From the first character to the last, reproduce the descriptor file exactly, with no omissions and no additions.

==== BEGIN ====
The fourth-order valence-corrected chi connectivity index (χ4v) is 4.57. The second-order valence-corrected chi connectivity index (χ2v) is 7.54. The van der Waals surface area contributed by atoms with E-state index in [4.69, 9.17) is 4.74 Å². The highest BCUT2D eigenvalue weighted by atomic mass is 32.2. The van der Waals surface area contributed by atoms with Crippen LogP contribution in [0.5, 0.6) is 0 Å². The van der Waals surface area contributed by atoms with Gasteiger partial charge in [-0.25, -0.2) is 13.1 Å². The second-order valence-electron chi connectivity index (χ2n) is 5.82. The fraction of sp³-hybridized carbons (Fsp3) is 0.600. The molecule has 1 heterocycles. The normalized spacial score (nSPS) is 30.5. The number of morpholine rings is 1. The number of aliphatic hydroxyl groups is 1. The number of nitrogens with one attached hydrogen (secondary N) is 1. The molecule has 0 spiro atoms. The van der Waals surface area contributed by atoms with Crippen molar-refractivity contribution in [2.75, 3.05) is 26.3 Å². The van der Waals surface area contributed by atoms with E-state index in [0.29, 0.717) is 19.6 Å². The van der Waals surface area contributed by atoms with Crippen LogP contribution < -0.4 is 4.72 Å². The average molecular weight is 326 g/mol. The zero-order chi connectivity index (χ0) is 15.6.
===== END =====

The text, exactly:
The fourth-order valence-corrected chi connectivity index (χ4v) is 4.57. The second-order valence-corrected chi connectivity index (χ2v) is 7.54. The van der Waals surface area contributed by atoms with E-state index in [4.69, 9.17) is 4.74 Å². The highest BCUT2D eigenvalue weighted by atomic mass is 32.2. The van der Waals surface area contributed by atoms with Crippen LogP contribution in [0.5, 0.6) is 0 Å². The van der Waals surface area contributed by atoms with Gasteiger partial charge in [-0.25, -0.2) is 13.1 Å². The second-order valence-electron chi connectivity index (χ2n) is 5.82. The fraction of sp³-hybridized carbons (Fsp3) is 0.600. The molecule has 1 heterocycles. The normalized spacial score (nSPS) is 30.5. The number of morpholine rings is 1. The number of aliphatic hydroxyl groups is 1. The number of nitrogens with one attached hydrogen (secondary N) is 1. The molecule has 0 spiro atoms. The van der Waals surface area contributed by atoms with Crippen molar-refractivity contribution in [2.75, 3.05) is 26.3 Å². The van der Waals surface area contributed by atoms with E-state index in [0.29, 0.717) is 19.6 Å². The van der Waals surface area contributed by atoms with Crippen LogP contribution < -0.4 is 4.72 Å². The average molecular weight is 326 g/mol. The zero-order chi connectivity index (χ0) is 15.6.